She looked puzzled for a moment, and then seemed to come to a realization. “Sir, I guess I didn’t explain the process completely. I can’t send you home with a whole bottle full of individual doses; every medication ‘transfer’ requires a background check; that’s what ‘universal’ means. Every transfer, even between family members. Even if you were licensed to make transfers, you’d still have to run a check on your son before every dose. You’d need to have access to the system, and you’d need to be able to do fingerprints.”
At that moment, I suddenly understood the true meaning of the word “nonplussed”—according to Webster’s, “surprised and confused so much that they are unsure how to react”.
As I hoisted my son onto the countertop, she smiled and said “I told you my mom got used to it. You will, too. Imagine how she feels—she’s in three times a day, for three or four medications each time!”
As I walked out of the pharmacy with my son in my arms, I quickly began thinking up ways we could get some Amoxicillin to keep at home, at least to make it through this ear infection—how on earth were we going to get him to the pharmacy two times a day for the next two weeks? And just so the pharmacist, 10 years my junior, could dispense a medication to my son, when both my wife and I perform much more serious procedures at work every day!
For the first time, my next door neighbor’s words made perfect sense to me. He’s a gun owner, a real Second Amendment absolutist. Frankly, I’d always thought he was a little bit crazy. All that “shall not be infringed” business. “What are a few extra hoops to jump through compared with the lives of innocent children?” I’d thought, when universal background checks for gun sales became the law of the land.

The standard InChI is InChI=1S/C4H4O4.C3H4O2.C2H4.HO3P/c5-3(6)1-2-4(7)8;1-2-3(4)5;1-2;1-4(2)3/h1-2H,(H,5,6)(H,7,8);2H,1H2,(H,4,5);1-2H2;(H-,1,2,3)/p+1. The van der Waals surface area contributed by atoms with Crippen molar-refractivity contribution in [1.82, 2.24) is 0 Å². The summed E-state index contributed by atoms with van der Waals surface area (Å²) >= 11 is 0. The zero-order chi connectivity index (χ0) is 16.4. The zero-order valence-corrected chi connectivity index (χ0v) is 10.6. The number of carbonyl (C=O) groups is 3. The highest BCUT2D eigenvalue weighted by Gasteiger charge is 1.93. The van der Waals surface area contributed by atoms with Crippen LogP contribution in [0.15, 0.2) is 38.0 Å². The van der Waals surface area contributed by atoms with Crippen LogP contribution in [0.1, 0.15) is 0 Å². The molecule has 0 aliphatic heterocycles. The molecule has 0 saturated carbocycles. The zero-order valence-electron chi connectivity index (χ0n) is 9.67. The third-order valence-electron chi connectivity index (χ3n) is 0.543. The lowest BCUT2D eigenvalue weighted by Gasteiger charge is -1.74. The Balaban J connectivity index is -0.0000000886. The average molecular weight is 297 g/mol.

But now I understood. No doubt this was someone’s idea of a “reasonable restriction”, a “common sense” way to make some headway in the War on Drugs. It was obvious to me that the only reasonable response to this ridiculous law was to become an outlaw, to find a way to work around it. Just like my “crazy” gun owning neighbor, I suddenly comprehended the tyranny of a government denying citizens’ rights “for their own good”.
And I realized something else, too. As soon as my son fell asleep, I would be heading straight over to my “crazy” neighbor’s house. To apologize, and for some education—if I was going to be illegally dispensing drugs to my family, I was going to need a way to defend us from other people who didn’t want to wait in those pharmacy lines either, and didn’t have another way to get their hands on black market medication.
This foolish Universal Background Check system wasn’t going to prevent anyone from getting their hands on medications or other drugs illegally, but it was going to make it a lot more difficult to get them legally. I’m no economist, but it was obviously going to drive up black market demand, and therefore do the same for black market prices and profits. As Milton Friedman said, “See, if you look at the drug war from a purely economic point of view, the role of the government is to protect the drug cartel. That’s literally true.”
But I realized that, in another way, this could work in my favor. If for some reason I couldn’t pass my Universal Background Check after I got my neighbor’s advice on home defense weapons, the truth of Mr. Friedman’s observation would guarantee that plenty of firearms will be available by other means.
—Tom Vaughan, MD, is a neuroradiologist in private practice in Louisville, KY. He is a shooting enthusiast who believes in individual liberty and personal responsibility.